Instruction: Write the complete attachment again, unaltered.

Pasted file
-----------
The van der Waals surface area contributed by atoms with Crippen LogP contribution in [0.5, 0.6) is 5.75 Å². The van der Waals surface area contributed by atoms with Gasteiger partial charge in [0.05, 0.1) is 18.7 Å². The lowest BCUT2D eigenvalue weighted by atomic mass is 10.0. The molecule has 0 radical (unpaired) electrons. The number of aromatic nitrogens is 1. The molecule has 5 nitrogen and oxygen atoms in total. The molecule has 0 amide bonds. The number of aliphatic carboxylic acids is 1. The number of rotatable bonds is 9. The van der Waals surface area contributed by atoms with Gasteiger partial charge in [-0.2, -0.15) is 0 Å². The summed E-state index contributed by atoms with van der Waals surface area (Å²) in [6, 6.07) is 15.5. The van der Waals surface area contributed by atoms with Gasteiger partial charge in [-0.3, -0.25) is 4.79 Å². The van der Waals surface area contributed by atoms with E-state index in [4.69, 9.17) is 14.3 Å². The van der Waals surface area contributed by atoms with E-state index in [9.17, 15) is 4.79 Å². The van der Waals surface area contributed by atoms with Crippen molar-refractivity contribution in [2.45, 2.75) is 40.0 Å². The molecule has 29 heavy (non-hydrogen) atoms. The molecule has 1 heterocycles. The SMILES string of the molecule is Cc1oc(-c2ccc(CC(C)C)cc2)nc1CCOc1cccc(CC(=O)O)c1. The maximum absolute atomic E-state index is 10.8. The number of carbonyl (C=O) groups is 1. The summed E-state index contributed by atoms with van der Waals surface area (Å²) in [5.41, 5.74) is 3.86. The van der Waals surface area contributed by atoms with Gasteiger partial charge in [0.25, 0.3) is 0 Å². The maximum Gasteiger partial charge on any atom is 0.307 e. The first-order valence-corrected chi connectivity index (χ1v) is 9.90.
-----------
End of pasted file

The van der Waals surface area contributed by atoms with Crippen LogP contribution in [0.5, 0.6) is 5.75 Å². The van der Waals surface area contributed by atoms with Gasteiger partial charge in [0.05, 0.1) is 18.7 Å². The lowest BCUT2D eigenvalue weighted by atomic mass is 10.0. The molecule has 0 radical (unpaired) electrons. The number of aromatic nitrogens is 1. The molecule has 5 nitrogen and oxygen atoms in total. The molecule has 0 amide bonds. The number of aliphatic carboxylic acids is 1. The number of rotatable bonds is 9. The van der Waals surface area contributed by atoms with Gasteiger partial charge in [-0.2, -0.15) is 0 Å². The summed E-state index contributed by atoms with van der Waals surface area (Å²) in [6, 6.07) is 15.5. The van der Waals surface area contributed by atoms with Gasteiger partial charge in [-0.3, -0.25) is 4.79 Å². The van der Waals surface area contributed by atoms with E-state index in [4.69, 9.17) is 14.3 Å². The van der Waals surface area contributed by atoms with E-state index in [9.17, 15) is 4.79 Å². The van der Waals surface area contributed by atoms with Crippen molar-refractivity contribution in [2.45, 2.75) is 40.0 Å². The molecule has 29 heavy (non-hydrogen) atoms. The molecule has 1 heterocycles. The SMILES string of the molecule is Cc1oc(-c2ccc(CC(C)C)cc2)nc1CCOc1cccc(CC(=O)O)c1. The maximum absolute atomic E-state index is 10.8. The number of carbonyl (C=O) groups is 1. The summed E-state index contributed by atoms with van der Waals surface area (Å²) in [5.41, 5.74) is 3.86. The van der Waals surface area contributed by atoms with Gasteiger partial charge in [0.25, 0.3) is 0 Å². The maximum Gasteiger partial charge on any atom is 0.307 e. The first-order valence-corrected chi connectivity index (χ1v) is 9.90.